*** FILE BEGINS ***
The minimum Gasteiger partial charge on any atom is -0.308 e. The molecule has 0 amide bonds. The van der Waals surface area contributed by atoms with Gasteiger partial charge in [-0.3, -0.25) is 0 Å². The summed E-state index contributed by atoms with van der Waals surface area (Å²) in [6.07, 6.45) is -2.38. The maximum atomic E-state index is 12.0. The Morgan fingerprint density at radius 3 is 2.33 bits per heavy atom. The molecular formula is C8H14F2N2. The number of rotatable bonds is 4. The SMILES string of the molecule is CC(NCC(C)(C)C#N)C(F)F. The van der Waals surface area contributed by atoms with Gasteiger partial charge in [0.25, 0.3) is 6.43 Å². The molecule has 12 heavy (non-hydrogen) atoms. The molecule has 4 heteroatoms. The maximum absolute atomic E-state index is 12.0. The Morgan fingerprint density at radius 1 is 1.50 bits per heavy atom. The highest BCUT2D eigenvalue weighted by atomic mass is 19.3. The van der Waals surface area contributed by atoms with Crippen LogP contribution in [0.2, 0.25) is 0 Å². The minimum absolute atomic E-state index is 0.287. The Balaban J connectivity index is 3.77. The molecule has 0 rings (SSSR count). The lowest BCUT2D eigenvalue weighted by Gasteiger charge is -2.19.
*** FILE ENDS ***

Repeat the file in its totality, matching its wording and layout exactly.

The minimum Gasteiger partial charge on any atom is -0.308 e. The molecule has 0 amide bonds. The van der Waals surface area contributed by atoms with Gasteiger partial charge in [-0.3, -0.25) is 0 Å². The summed E-state index contributed by atoms with van der Waals surface area (Å²) in [6.07, 6.45) is -2.38. The maximum atomic E-state index is 12.0. The Morgan fingerprint density at radius 3 is 2.33 bits per heavy atom. The molecular formula is C8H14F2N2. The number of rotatable bonds is 4. The SMILES string of the molecule is CC(NCC(C)(C)C#N)C(F)F. The van der Waals surface area contributed by atoms with Gasteiger partial charge in [0.25, 0.3) is 6.43 Å². The molecule has 12 heavy (non-hydrogen) atoms. The molecule has 4 heteroatoms. The maximum absolute atomic E-state index is 12.0. The Morgan fingerprint density at radius 1 is 1.50 bits per heavy atom. The highest BCUT2D eigenvalue weighted by atomic mass is 19.3. The van der Waals surface area contributed by atoms with Crippen LogP contribution in [0.2, 0.25) is 0 Å². The minimum absolute atomic E-state index is 0.287. The Balaban J connectivity index is 3.77. The molecule has 0 rings (SSSR count). The lowest BCUT2D eigenvalue weighted by Gasteiger charge is -2.19.